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I'm not saying that the amount of suburbia in our metro areas should be zero.

i'm saying our society got the balance between the two EXTREMELY fucking wrong.

hence why urban walkable places are getting so expensive. demand >>>>>>>>>> supply.

we simply don't have enough of them because we made it illegal to build them for the past 75 years.
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  #33  
Old Posted Jul 16, 2019, 7:55 PM
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Originally Posted by Obadno View Post
Those neighborhoods became diverse in use over time through a natural process, that will happen here too.
How are you gonna chop up blocklong buildings with a single foundation? When did such a thing happen in the past?
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  #34  
Old Posted Jul 16, 2019, 7:59 PM
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Originally Posted by Obadno View Post
it is an active lifestyle choice just like its an active choice to move to a 55 and older community in suburban Florida or Arizona.
What do you have to say about someone who lives half the time in one of America's most walkable/urban 'hoods and half the time in an Arizona 55+ community (me)?

They both have attractions. One has the benefits of walkability, easy access to everything, things of interest everywhere you look.

The other lacks crime, grime, shit-covered sidewalks, muggings. It's just generally relaxing (grading into, yes, boring if you can't entertain yourself with reading/TV/movies and hobbies)--a true vacation from the urban thing.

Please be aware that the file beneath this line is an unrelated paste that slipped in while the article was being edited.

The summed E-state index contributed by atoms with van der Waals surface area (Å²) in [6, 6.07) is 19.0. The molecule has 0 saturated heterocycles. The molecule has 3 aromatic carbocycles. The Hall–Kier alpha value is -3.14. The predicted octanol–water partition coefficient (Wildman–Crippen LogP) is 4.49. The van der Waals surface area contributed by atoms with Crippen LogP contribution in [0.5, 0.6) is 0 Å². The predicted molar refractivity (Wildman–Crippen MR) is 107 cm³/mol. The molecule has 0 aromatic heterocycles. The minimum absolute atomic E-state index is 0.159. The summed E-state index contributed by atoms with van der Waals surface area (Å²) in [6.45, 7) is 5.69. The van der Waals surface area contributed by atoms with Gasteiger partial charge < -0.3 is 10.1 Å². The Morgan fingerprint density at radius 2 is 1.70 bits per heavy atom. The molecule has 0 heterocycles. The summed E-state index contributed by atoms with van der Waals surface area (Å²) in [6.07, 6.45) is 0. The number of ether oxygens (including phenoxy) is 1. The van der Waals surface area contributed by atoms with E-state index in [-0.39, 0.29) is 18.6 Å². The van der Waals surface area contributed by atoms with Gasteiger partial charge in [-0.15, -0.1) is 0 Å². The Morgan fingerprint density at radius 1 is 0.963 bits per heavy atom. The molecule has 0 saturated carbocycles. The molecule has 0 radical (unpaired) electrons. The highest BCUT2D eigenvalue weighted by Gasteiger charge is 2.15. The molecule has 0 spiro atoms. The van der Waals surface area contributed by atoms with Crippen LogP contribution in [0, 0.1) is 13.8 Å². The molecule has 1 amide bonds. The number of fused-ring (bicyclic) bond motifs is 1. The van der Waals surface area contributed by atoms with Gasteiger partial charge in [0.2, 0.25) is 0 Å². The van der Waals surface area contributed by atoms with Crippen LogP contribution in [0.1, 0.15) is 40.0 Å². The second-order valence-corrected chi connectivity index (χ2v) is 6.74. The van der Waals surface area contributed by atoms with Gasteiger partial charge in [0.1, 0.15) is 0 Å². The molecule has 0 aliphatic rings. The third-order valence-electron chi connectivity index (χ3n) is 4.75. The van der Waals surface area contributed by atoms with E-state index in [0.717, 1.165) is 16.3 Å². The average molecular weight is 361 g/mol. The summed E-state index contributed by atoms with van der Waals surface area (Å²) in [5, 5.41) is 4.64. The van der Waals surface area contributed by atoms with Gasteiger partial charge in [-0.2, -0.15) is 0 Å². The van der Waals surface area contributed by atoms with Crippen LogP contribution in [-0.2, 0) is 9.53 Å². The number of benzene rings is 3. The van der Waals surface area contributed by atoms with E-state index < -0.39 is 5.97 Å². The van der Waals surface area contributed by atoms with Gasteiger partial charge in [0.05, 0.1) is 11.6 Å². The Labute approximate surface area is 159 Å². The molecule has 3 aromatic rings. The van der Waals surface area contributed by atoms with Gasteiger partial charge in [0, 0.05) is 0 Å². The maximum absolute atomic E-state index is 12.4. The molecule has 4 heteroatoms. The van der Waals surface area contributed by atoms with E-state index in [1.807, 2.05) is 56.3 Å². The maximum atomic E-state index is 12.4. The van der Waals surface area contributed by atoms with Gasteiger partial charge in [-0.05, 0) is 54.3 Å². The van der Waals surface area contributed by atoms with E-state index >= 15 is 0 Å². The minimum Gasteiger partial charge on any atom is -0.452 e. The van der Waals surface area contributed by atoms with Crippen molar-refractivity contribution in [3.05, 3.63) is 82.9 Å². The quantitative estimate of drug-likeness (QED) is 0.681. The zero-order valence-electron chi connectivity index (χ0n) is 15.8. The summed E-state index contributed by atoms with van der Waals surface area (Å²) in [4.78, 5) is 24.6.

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  #35  
Old Posted Jul 16, 2019, 8:15 PM
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Originally Posted by Pedestrian View Post
What do you have to say about someone who lives half the time in one of America's most walkable/urban 'hoods and half the time in an Arizona 55+ community (me)?

They both have attractions. One has the benefits of walkability, easy access to everything, things of interest everywhere you look.

The other lacks crime, grime, shit-covered sidewalks, muggings. It's just generally relaxing (grading into, yes, boring if you can't entertain yourself with reading/TV/movies and hobbies)--a true vacation from the urban thing.
What do I think about it? I dont think anything about it lots of people do the same thing. Are you going to deny that you dont actively choose to split your time between those places?

The average person unfortunately does not have that sort of luxury
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  #36  
Old Posted Jul 16, 2019, 8:17 PM
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Originally Posted by Crawford View Post
How are you gonna chop up blocklong buildings with a single foundation? When did such a thing happen in the past?